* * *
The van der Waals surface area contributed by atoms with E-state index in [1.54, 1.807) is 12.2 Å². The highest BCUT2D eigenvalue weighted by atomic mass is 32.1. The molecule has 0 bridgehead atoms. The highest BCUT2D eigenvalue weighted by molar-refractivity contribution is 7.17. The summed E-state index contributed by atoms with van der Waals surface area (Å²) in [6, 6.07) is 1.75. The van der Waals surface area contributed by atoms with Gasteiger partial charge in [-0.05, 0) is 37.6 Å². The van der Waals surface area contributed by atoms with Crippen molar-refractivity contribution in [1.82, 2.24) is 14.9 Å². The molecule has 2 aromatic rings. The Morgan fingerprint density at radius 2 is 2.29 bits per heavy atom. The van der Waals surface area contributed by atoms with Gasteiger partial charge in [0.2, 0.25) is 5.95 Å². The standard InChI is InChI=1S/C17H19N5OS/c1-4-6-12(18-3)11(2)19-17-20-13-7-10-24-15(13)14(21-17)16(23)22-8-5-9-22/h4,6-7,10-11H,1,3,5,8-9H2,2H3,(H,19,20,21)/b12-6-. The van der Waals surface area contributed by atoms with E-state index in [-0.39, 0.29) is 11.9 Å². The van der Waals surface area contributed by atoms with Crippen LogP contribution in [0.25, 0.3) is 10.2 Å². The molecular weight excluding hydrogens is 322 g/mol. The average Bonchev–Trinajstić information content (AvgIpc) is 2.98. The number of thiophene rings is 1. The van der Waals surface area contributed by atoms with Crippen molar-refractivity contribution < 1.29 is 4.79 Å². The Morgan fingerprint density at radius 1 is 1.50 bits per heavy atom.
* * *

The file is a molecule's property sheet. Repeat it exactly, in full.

The van der Waals surface area contributed by atoms with E-state index in [1.54, 1.807) is 12.2 Å². The highest BCUT2D eigenvalue weighted by atomic mass is 32.1. The molecule has 0 bridgehead atoms. The highest BCUT2D eigenvalue weighted by molar-refractivity contribution is 7.17. The summed E-state index contributed by atoms with van der Waals surface area (Å²) in [6, 6.07) is 1.75. The van der Waals surface area contributed by atoms with Gasteiger partial charge in [-0.05, 0) is 37.6 Å². The van der Waals surface area contributed by atoms with Crippen molar-refractivity contribution in [1.82, 2.24) is 14.9 Å². The molecule has 2 aromatic rings. The Morgan fingerprint density at radius 2 is 2.29 bits per heavy atom. The van der Waals surface area contributed by atoms with Gasteiger partial charge in [0.2, 0.25) is 5.95 Å². The standard InChI is InChI=1S/C17H19N5OS/c1-4-6-12(18-3)11(2)19-17-20-13-7-10-24-15(13)14(21-17)16(23)22-8-5-9-22/h4,6-7,10-11H,1,3,5,8-9H2,2H3,(H,19,20,21)/b12-6-. The van der Waals surface area contributed by atoms with E-state index in [-0.39, 0.29) is 11.9 Å². The van der Waals surface area contributed by atoms with Crippen LogP contribution in [0.25, 0.3) is 10.2 Å². The molecular weight excluding hydrogens is 322 g/mol. The average Bonchev–Trinajstić information content (AvgIpc) is 2.98. The number of thiophene rings is 1. The van der Waals surface area contributed by atoms with Crippen molar-refractivity contribution < 1.29 is 4.79 Å². The Morgan fingerprint density at radius 1 is 1.50 bits per heavy atom.